Consumer trends affecting the feed industry
China’s middle class is growing rapidly. It is estimated that, by 2025, there will be more than 900 million people in China’s middle class. This rising middle class lives a fast-paced life and is looking for quick take-home meals or on-the-go fast food. However, younger generations will not sacrifice safety and they simultaneously demand higher-quality and healthy food, adding to the expectations that food production companies and agricultural producers must meet.
In India, the non-vegetarian population is growing in urban areas. Consumers are focused on quality milk. They are also concerned about the overuse of antibiotics, particularly as growth promoters for the increased production of chicken and milk.
The Philippines’ economy is growing slowly, and its emerging middle class is consuming more red meat, fruits and vegetables. Those who fall into the upper middle class are more conscious about what they eat. Trends in keto and plant-based diets, meal delivery services and healthier food choices are on the rise as consumers become more conscious of what they eat and are willing to spend more for healthier options.
Environmental and sustainability efforts
Environmental sustainability initiatives, which are mainly driven by the government of China, are impacting livestock production. As a result of ASF, the Chinese government has also issued a series of policies to support the Chinese pig industry. The Ministry of Agriculture and Rural Affairs of the People’s Republic of China published a three-year action plan designed to accelerate recovery and further develop pig production. This includes not only disease prevention and control but also financial support, fiscal subsidy, a policy on land use, waste processing and slaughter layout.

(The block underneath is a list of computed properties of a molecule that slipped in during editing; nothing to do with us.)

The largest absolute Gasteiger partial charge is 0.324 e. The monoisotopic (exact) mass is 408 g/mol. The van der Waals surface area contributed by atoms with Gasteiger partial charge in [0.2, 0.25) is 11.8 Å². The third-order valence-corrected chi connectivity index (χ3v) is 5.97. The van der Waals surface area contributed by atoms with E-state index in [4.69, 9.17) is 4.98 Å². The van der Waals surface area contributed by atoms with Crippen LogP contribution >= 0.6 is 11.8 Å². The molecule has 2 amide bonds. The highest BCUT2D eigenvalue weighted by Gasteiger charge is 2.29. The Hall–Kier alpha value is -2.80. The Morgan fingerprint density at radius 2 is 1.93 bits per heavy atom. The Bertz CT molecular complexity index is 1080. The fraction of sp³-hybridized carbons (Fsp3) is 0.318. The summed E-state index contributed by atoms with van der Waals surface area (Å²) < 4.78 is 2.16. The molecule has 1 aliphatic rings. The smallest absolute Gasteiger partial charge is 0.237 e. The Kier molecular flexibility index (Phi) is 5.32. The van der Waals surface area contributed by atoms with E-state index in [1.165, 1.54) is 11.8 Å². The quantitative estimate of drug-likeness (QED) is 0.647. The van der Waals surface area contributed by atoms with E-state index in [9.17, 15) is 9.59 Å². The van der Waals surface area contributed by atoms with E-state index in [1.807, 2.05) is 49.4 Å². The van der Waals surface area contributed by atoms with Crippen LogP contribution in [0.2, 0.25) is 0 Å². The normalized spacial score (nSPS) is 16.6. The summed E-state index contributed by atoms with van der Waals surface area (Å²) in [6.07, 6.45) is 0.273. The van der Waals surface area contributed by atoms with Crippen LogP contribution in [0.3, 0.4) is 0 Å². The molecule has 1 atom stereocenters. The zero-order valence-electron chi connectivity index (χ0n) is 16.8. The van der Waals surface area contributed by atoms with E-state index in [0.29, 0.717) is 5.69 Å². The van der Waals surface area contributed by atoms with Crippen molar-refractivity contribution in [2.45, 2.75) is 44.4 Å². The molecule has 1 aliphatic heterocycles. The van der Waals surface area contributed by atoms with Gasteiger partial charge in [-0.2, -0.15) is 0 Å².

Meanwhile, in Japan, the government is deliberating introducing a “green tax” on animal producers, and some of the leading integrators are starting to consider energy recycling/reduction to decrease their farms’ environmental impact. However, consumers are not showing signs that they are ready to pay more in support of these efforts.
In Vietnam, the government is looking to reduce antibiotics as growth promoters, while in Singapore, more feed producers are using organic minerals, as that country’s government is focused on the heavy metal issue in fertilizer. India is making an effort to increase environmental sustainability through manure production plants, decreasing the use of pesticides, increasing the use of organic fertilizers and practicing waste management.
About the 2020 Alltech Global Feed Survey
The annual Alltech Global Feed Survey is an assessment based on Alltech’s work with nearly 30,000 feed mills, as well as industry and government entities from more than 140 countries. The survey’s findings represent the most robust and comprehensive analysis of the feed industry available. To explore the survey data in an interactive map, visit Alltechfeedsurvey.com.